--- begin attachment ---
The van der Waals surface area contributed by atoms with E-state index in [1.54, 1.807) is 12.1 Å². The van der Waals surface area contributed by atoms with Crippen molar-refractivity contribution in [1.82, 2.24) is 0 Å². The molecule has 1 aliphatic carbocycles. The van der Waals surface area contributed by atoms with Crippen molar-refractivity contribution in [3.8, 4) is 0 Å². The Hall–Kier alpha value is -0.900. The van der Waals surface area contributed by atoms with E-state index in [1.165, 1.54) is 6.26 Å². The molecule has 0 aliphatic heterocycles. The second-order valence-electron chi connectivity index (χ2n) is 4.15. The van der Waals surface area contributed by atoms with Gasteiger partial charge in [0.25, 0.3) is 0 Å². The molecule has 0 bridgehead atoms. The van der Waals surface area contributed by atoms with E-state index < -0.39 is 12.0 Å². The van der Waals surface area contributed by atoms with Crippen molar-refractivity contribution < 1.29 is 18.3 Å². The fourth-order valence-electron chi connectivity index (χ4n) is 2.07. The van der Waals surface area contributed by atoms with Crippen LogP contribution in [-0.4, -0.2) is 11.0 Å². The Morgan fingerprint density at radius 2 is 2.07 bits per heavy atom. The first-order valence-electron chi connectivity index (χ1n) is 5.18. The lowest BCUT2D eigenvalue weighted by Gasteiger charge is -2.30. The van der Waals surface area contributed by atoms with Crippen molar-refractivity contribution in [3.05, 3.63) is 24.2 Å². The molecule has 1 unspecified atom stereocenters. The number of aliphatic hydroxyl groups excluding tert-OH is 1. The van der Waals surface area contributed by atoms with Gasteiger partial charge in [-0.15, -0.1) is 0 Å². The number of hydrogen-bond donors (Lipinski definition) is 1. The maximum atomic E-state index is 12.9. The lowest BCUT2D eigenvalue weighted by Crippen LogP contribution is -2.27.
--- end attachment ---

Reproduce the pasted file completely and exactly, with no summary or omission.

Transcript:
The van der Waals surface area contributed by atoms with E-state index in [1.54, 1.807) is 12.1 Å². The van der Waals surface area contributed by atoms with Crippen molar-refractivity contribution in [1.82, 2.24) is 0 Å². The molecule has 1 aliphatic carbocycles. The van der Waals surface area contributed by atoms with Crippen molar-refractivity contribution in [3.8, 4) is 0 Å². The Hall–Kier alpha value is -0.900. The van der Waals surface area contributed by atoms with E-state index in [1.165, 1.54) is 6.26 Å². The molecule has 0 aliphatic heterocycles. The second-order valence-electron chi connectivity index (χ2n) is 4.15. The van der Waals surface area contributed by atoms with Gasteiger partial charge in [0.25, 0.3) is 0 Å². The molecule has 0 bridgehead atoms. The van der Waals surface area contributed by atoms with E-state index < -0.39 is 12.0 Å². The van der Waals surface area contributed by atoms with Crippen molar-refractivity contribution < 1.29 is 18.3 Å². The fourth-order valence-electron chi connectivity index (χ4n) is 2.07. The van der Waals surface area contributed by atoms with Crippen LogP contribution in [-0.4, -0.2) is 11.0 Å². The Morgan fingerprint density at radius 2 is 2.07 bits per heavy atom. The first-order valence-electron chi connectivity index (χ1n) is 5.18. The lowest BCUT2D eigenvalue weighted by Gasteiger charge is -2.30. The van der Waals surface area contributed by atoms with Crippen molar-refractivity contribution in [3.05, 3.63) is 24.2 Å². The molecule has 1 unspecified atom stereocenters. The number of aliphatic hydroxyl groups excluding tert-OH is 1. The van der Waals surface area contributed by atoms with Gasteiger partial charge in [-0.15, -0.1) is 0 Å². The number of hydrogen-bond donors (Lipinski definition) is 1. The maximum atomic E-state index is 12.9. The lowest BCUT2D eigenvalue weighted by Crippen LogP contribution is -2.27.